Question Emailed from Oliver March 2019
After last newsletter we received this question from Oliver who asked “ what nutrition does honey provide that sugar-syrup does not ? “
Thanks for your email and what a great question.
Honey when in a Beehive is a raw and natural pure food.
White sugar is made from cane sugars which are highly refined and the process removes fiber, it becomes fine granules and then the process can include bleaching to remove the caramel colour to make the granules pure white.
Breakdown of White Sugar:
100grams of white sugar = 387 Calories
Higher glycemic index, with higher fructose and absence of trace minerals.
Carbohydrate 100grams – no proteins
Breakdown of Honey:
100grams of honey ( specific honey type not defined ) = 304 Calories
Lower fructose and glucose. Becomes Sucrose.
Carbohydrate 82gram – composed of Fibre 0.2g – Sugar 82gr – Protein 0.3gr – 2% Iron
It’s commonly understood that the nutritional composition of honey varies due to the type of nectar collected by the Honey Bee, therefore, each variety of honey will have varying nutritional value.
Nectar is collected from plants by the Honey Bee, all nectar collected contains water.
The honey bee digests the nectar and adds enzymes in its process of its honey, then it removes the water.
Once the Bees remove the water from the nectar, it then becomes pure raw honey which contains amino acids, trace minerals, vitamins C & B, pollens and protein, etc.
Where do we gain our understanding of honey as the best and most nutritious food for honey ?
Firstly, it appears to us as common sense that the food the Honey Bees collects and processes for themselves, is the right and best food for them.
We were at a Kumeu Bee Community meeting 2017, where Dr Michelle Taylor from Plant and Food Research who stated that while studying her thesis, in happenstance, she found that Honey Bees which were feed on sugar-syrup did not live as long as those feeding off their own honey ( interesting side note: she also stated that hives that were opened while where there was capped brood between the ages of 14 and 18 days also had a shorter lifespan ).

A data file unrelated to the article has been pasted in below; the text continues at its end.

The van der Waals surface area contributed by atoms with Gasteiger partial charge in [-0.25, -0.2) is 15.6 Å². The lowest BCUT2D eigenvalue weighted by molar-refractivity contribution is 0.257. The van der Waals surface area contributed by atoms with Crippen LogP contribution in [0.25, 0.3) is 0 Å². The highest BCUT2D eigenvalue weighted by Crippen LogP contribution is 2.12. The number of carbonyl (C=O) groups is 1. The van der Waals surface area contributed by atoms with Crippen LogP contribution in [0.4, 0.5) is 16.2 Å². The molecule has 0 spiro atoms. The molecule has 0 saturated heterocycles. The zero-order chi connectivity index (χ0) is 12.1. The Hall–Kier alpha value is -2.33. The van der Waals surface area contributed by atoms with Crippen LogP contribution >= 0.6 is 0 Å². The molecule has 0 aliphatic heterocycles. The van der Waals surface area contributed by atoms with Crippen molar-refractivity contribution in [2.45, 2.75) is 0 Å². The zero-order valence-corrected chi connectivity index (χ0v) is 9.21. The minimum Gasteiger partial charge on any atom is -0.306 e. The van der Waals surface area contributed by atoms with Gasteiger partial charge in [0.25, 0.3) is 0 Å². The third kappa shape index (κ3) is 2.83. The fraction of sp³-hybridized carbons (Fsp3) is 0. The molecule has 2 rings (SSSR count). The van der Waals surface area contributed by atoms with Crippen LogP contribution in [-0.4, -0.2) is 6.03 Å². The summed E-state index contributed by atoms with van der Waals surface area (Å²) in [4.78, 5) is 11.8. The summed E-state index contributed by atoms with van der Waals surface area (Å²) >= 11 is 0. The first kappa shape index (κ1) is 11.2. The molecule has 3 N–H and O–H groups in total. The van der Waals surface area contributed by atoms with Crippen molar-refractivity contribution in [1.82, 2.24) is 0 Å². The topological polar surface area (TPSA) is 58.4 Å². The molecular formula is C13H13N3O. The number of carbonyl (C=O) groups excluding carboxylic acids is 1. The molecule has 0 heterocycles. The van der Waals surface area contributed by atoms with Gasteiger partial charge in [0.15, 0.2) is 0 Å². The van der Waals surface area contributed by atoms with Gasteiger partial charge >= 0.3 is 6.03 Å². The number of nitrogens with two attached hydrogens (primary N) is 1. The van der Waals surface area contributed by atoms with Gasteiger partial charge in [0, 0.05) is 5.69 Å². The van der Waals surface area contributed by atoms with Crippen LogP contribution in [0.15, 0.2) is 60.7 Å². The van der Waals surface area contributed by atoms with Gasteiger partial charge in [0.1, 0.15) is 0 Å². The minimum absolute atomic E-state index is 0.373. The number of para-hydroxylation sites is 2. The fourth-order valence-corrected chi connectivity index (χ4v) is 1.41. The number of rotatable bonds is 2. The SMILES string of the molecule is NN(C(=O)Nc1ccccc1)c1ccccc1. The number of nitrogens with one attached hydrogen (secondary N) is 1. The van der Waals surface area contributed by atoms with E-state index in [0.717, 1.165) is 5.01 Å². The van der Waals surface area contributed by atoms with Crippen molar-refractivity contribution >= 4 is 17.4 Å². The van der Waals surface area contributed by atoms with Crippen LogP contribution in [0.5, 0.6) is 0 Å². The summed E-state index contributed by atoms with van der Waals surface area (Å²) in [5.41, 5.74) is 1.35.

Honey which the bee produces itself has minerals and proteins which they need because the proteins derived from the pollen they collect, is a crucial food fed to eggs/larvae providing essential nutrition needed in healthy bee development.
From what we have come to understand, white refined sugar does not provide any such nutrition for healthy Honey Bee development and in fact may introduce the Honey Bee to chemicals ( used in the processing of cane sugar to a white granule ) which may cause harm to them.
Well…. thanks for reading… more research may be required ….but in my mind the best food for Honey Bees is their own Honey. All the best guys. Regards, Margaret
She loves New Zealand native flora and fauna, her fav is the Kowhai...with Manuka honey close second ; )
Some of you may know that Margaret is a qualified Life Coach, she trained through the Coaching Academy in London and holds DipPC.Adv.
Latest posts by Margaret Groot (see all)
- Feeding Honey Bees while Splitting - April 10, 2019
- Honey Bee Honey versus Sugar Syrup - March 28, 2019
- Beekeeping Practices – Varroa – 20th versus 21st Century - March 15, 2019